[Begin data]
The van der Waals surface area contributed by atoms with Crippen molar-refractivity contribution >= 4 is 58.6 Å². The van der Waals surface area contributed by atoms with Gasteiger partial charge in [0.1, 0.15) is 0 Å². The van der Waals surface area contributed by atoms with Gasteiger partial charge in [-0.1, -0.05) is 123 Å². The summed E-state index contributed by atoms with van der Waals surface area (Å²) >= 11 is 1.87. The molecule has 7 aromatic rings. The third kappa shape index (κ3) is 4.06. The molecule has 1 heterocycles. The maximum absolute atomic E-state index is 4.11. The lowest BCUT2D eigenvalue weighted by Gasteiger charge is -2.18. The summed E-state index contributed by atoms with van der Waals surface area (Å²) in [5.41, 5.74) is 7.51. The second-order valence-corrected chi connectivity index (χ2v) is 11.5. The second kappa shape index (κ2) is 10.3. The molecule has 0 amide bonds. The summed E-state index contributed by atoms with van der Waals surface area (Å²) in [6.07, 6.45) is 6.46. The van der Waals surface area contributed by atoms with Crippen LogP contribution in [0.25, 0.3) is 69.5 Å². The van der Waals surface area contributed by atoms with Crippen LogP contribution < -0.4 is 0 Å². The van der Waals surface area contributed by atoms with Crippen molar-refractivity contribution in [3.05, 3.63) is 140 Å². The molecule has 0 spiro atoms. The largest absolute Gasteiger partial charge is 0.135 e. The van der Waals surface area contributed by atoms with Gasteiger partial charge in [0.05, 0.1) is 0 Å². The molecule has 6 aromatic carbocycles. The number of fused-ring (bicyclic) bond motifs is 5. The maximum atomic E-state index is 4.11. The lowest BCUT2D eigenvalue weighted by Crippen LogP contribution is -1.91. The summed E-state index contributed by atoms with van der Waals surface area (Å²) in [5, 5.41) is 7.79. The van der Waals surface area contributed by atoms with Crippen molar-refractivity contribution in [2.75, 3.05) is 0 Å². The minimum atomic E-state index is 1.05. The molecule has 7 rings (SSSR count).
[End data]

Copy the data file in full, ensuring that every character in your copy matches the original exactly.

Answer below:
The van der Waals surface area contributed by atoms with Crippen molar-refractivity contribution >= 4 is 58.6 Å². The van der Waals surface area contributed by atoms with Gasteiger partial charge in [0.1, 0.15) is 0 Å². The van der Waals surface area contributed by atoms with Gasteiger partial charge in [-0.1, -0.05) is 123 Å². The summed E-state index contributed by atoms with van der Waals surface area (Å²) >= 11 is 1.87. The molecule has 7 aromatic rings. The third kappa shape index (κ3) is 4.06. The molecule has 1 heterocycles. The maximum absolute atomic E-state index is 4.11. The lowest BCUT2D eigenvalue weighted by Gasteiger charge is -2.18. The summed E-state index contributed by atoms with van der Waals surface area (Å²) in [5.41, 5.74) is 7.51. The second-order valence-corrected chi connectivity index (χ2v) is 11.5. The second kappa shape index (κ2) is 10.3. The molecule has 0 amide bonds. The summed E-state index contributed by atoms with van der Waals surface area (Å²) in [6.07, 6.45) is 6.46. The van der Waals surface area contributed by atoms with Crippen LogP contribution in [0.25, 0.3) is 69.5 Å². The van der Waals surface area contributed by atoms with Crippen LogP contribution < -0.4 is 0 Å². The van der Waals surface area contributed by atoms with Crippen molar-refractivity contribution in [3.05, 3.63) is 140 Å². The molecule has 0 spiro atoms. The largest absolute Gasteiger partial charge is 0.135 e. The van der Waals surface area contributed by atoms with Gasteiger partial charge in [0.05, 0.1) is 0 Å². The molecule has 6 aromatic carbocycles. The number of fused-ring (bicyclic) bond motifs is 5. The maximum atomic E-state index is 4.11. The lowest BCUT2D eigenvalue weighted by Crippen LogP contribution is -1.91. The summed E-state index contributed by atoms with van der Waals surface area (Å²) in [5, 5.41) is 7.79. The van der Waals surface area contributed by atoms with Crippen molar-refractivity contribution in [2.75, 3.05) is 0 Å². The minimum atomic E-state index is 1.05. The molecule has 7 rings (SSSR count).